Why Is Quality Control Important in Manufacturing?
Make it better. Make it faster. Make it cheaper.
Manufacturers are under constant pressure to reduce waste and eliminate inefficiencies across processes—and to deliver the highest quality product at the lowest possible price. Along the way, you also need to balance customer expectations, regulatory requirements, and business goals.
Quality control practices are an essential way to track everyone’s requirements, as well as to assign standards and acceptable manufacturing ranges. Once established, quality control teams measure performance against these standards. And measure. And measure. And measure.
Based on SPC triggers, quality managers address core quality issues such as variability, volatility, and unpredictability. But their purview is limited, sometimes to a single product, line, or shift. And their goal is to fix an issue—as quickly as possible—and move on. Like a fire department for quality concerns. When managers return to the data, it’s usually to verify that corrective actions worked, and that production returned to the statistically acceptable status quo.
Quality control is essential to manufacturing. Without the right corrective actions, production lines could stand still. And without exceptional quality, manufacturers risk everything—reputation, sales prospects, and profitability.
And yet, quality control practices can do more.
Using data they already collect, manufacturers can advance their organizations—not just defend and protect them. With enterprise software and quality control tools, data can reveal magnitudes of opportunity. Integrated SPC software makes quality control important—not just in manufacturing, but to the organization overall.
Consider how these benefits of quality control in manufacturing build value across the entire business.
Efficient Data Collection
When quality control data is monitored continuously—in real time—issues get detected and resolved more quickly. At the plant level, digital tools speed up data collection and improve the overall accuracy of the information gathered. With digital data collection, handwritten errors, incomplete information, and inconsistent entries aren’t added to the data set. Digital tools also automate analytics and alerts, ensuring that the right people are notified to act—as issues occur.
At higher levels in the organization, leaders can compare SPC data across shifts, processes, lines, and plants. Reports and dashboards are created automatically, so it’s easier to discover actions that optimize quality. Analysis is more effective and efficient, and best practices can be applied across the organization.
Manufacturers want their production lines to run as smoothly as possible and as close to capacity as possible. They use quality control practices to prevent inconsistencies or other failures (such as equipment or raw material defects) that delay operations.
Since most quality managers focus only on their line or shift, productivity gains are limited. But with an enterprise view of quality control data, organizations can compare performance across products, lines, sites, and other variables and arrive at best practices. Then, they can be replicated for greater organizational gains.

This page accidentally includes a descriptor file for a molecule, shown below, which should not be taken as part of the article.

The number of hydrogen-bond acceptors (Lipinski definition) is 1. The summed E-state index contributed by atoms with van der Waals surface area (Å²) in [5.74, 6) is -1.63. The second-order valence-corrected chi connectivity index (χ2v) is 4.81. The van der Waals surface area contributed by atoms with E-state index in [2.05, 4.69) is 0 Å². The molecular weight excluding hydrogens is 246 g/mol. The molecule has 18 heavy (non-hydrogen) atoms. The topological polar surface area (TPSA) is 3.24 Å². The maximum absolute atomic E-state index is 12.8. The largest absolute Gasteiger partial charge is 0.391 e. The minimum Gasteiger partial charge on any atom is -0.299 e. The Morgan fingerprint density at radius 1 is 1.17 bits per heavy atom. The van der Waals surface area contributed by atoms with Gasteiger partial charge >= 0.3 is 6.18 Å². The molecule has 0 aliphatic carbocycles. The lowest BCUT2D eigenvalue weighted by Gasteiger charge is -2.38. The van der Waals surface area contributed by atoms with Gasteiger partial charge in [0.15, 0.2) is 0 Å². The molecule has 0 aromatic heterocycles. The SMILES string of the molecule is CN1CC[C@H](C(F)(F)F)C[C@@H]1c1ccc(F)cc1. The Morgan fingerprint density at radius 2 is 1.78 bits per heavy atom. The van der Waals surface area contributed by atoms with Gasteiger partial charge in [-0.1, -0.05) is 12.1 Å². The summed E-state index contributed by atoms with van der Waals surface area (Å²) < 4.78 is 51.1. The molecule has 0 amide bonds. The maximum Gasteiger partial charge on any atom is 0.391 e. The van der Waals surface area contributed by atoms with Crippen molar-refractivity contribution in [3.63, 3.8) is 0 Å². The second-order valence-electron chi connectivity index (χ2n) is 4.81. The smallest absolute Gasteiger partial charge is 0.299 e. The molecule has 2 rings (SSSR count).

Quality & Consistency
Quality control practices help manufacturers meet customer expectations and compliance standards. Quality measures that ensure product consistency, such as net weight and yield, are tracked multiple times a shift. But if those figures sit on a clipboard or get filed away after each shift, they don’t contribute to continuous improvement.
Improving quality and consistency
is important for the plant floor—and even better for the enterprise. When quality data is collected digitally and stored in a centralized location, leaders are able to extract more insight and value from the numbers. It’s faster and easier for executives to spot emerging trends and make strategic decisions about quality processes, goals, and investments. With an enterprise view of quality control data, manufacturers can maintain product consistency across lines, shifts, and locations.
To improve profitability, manufactures need to reduce scrap, waste, rework, and recalls
. But to fix problems, operators have to be able to see problems.
Quality managers use SPC to spot out-of-spec issues that lead to costly mistakes. With elevated, SPC-based quality control practices, you can stop problems before it’s too late to salvage time and materials.
At the line and plant level, quality control improves efficiencies, and can save hundreds or thousands of dollars each shift. Extend those capabilities across the organization, and manufacturers could save millions of dollars. Consolidated, comprehensive, accessible data gives manufacturing leaders more power over the bottom lines.
Reputation & Brand Value
Most manufacturing companies build their brands around quality. But how do they measure it? How do they prove it?
Customer satisfaction, certifications, and successful audits
help tell your quality story—when (or because) it’s supported by data.
When SPC data is collected, stored, and reported digitally, it’s easier for manufacturers to validate product quality. In mere minutes, you can verify that checks were completed correctly and on time, and you can respond to customer inquiries—in detail—about specific days, shifts, lines, or lot numbers. Precise tracking helps managers pinpoint root cause, and take immediate action to protect the brand.
These benefits also roll up to the corporate level. Using enterprise-wide information about quality control and performance, leaders can make informed strategic decisions and investments that continuously improve quality—and brand positioning.